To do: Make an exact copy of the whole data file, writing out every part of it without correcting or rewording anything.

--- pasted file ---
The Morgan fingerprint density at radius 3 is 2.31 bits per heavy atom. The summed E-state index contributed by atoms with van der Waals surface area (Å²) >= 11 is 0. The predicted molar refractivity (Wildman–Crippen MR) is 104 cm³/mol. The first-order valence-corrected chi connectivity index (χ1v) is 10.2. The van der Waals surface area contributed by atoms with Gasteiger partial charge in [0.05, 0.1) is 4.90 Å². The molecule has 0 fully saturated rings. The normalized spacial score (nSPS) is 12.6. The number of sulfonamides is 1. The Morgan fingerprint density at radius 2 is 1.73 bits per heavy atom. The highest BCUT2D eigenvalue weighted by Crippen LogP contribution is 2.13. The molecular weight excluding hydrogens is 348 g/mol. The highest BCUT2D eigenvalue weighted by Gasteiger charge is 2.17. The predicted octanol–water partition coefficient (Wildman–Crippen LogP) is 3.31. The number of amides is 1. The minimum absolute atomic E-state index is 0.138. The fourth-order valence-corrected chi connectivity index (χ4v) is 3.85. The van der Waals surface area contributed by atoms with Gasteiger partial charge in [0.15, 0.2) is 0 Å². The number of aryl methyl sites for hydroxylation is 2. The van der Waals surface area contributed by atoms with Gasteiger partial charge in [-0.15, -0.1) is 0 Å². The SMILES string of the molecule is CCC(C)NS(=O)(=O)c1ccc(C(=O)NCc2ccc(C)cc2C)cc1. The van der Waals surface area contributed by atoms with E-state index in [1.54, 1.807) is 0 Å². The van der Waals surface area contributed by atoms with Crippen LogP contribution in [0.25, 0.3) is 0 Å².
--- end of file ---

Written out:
The Morgan fingerprint density at radius 3 is 2.31 bits per heavy atom. The summed E-state index contributed by atoms with van der Waals surface area (Å²) >= 11 is 0. The predicted molar refractivity (Wildman–Crippen MR) is 104 cm³/mol. The first-order valence-corrected chi connectivity index (χ1v) is 10.2. The van der Waals surface area contributed by atoms with Gasteiger partial charge in [0.05, 0.1) is 4.90 Å². The molecule has 0 fully saturated rings. The normalized spacial score (nSPS) is 12.6. The number of sulfonamides is 1. The Morgan fingerprint density at radius 2 is 1.73 bits per heavy atom. The highest BCUT2D eigenvalue weighted by Crippen LogP contribution is 2.13. The molecular weight excluding hydrogens is 348 g/mol. The highest BCUT2D eigenvalue weighted by Gasteiger charge is 2.17. The predicted octanol–water partition coefficient (Wildman–Crippen LogP) is 3.31. The number of amides is 1. The minimum absolute atomic E-state index is 0.138. The fourth-order valence-corrected chi connectivity index (χ4v) is 3.85. The van der Waals surface area contributed by atoms with Gasteiger partial charge in [0.15, 0.2) is 0 Å². The number of aryl methyl sites for hydroxylation is 2. The van der Waals surface area contributed by atoms with Gasteiger partial charge in [-0.15, -0.1) is 0 Å². The SMILES string of the molecule is CCC(C)NS(=O)(=O)c1ccc(C(=O)NCc2ccc(C)cc2C)cc1. The van der Waals surface area contributed by atoms with E-state index in [1.54, 1.807) is 0 Å². The van der Waals surface area contributed by atoms with Crippen LogP contribution in [0.25, 0.3) is 0 Å².